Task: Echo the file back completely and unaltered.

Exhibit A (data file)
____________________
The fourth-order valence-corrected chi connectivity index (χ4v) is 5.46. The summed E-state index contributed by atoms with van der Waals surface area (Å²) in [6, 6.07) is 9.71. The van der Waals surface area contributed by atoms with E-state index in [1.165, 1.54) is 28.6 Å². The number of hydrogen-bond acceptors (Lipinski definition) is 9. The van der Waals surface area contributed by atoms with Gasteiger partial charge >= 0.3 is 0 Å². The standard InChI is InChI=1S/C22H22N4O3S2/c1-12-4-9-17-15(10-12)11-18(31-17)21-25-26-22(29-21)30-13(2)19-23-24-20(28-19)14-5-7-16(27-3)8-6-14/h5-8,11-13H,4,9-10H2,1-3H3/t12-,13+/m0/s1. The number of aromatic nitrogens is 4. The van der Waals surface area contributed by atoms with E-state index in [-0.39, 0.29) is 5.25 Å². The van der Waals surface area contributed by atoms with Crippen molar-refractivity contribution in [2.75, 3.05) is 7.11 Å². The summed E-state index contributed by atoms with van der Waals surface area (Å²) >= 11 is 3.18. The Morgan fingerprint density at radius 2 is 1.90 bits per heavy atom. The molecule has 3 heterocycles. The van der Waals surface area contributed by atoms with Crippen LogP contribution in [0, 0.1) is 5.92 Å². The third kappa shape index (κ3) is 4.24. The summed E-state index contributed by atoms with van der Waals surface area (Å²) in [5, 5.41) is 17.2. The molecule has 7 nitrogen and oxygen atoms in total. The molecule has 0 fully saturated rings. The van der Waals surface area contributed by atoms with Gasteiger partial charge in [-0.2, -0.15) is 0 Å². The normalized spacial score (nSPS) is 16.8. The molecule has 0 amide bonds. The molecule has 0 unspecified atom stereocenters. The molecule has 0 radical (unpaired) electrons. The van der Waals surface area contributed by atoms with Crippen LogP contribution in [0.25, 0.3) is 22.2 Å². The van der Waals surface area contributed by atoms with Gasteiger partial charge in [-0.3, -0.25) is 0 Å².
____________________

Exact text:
The fourth-order valence-corrected chi connectivity index (χ4v) is 5.46. The summed E-state index contributed by atoms with van der Waals surface area (Å²) in [6, 6.07) is 9.71. The van der Waals surface area contributed by atoms with E-state index in [1.165, 1.54) is 28.6 Å². The number of hydrogen-bond acceptors (Lipinski definition) is 9. The van der Waals surface area contributed by atoms with Gasteiger partial charge >= 0.3 is 0 Å². The standard InChI is InChI=1S/C22H22N4O3S2/c1-12-4-9-17-15(10-12)11-18(31-17)21-25-26-22(29-21)30-13(2)19-23-24-20(28-19)14-5-7-16(27-3)8-6-14/h5-8,11-13H,4,9-10H2,1-3H3/t12-,13+/m0/s1. The number of aromatic nitrogens is 4. The van der Waals surface area contributed by atoms with E-state index in [-0.39, 0.29) is 5.25 Å². The van der Waals surface area contributed by atoms with Crippen molar-refractivity contribution in [2.75, 3.05) is 7.11 Å². The summed E-state index contributed by atoms with van der Waals surface area (Å²) >= 11 is 3.18. The Morgan fingerprint density at radius 2 is 1.90 bits per heavy atom. The molecule has 3 heterocycles. The van der Waals surface area contributed by atoms with Crippen LogP contribution in [0, 0.1) is 5.92 Å². The third kappa shape index (κ3) is 4.24. The summed E-state index contributed by atoms with van der Waals surface area (Å²) in [5, 5.41) is 17.2. The molecule has 7 nitrogen and oxygen atoms in total. The molecule has 0 fully saturated rings. The van der Waals surface area contributed by atoms with Gasteiger partial charge in [-0.2, -0.15) is 0 Å². The normalized spacial score (nSPS) is 16.8. The molecule has 0 amide bonds. The molecule has 0 unspecified atom stereocenters. The molecule has 0 radical (unpaired) electrons. The van der Waals surface area contributed by atoms with Crippen LogP contribution in [0.25, 0.3) is 22.2 Å². The van der Waals surface area contributed by atoms with Gasteiger partial charge in [-0.3, -0.25) is 0 Å².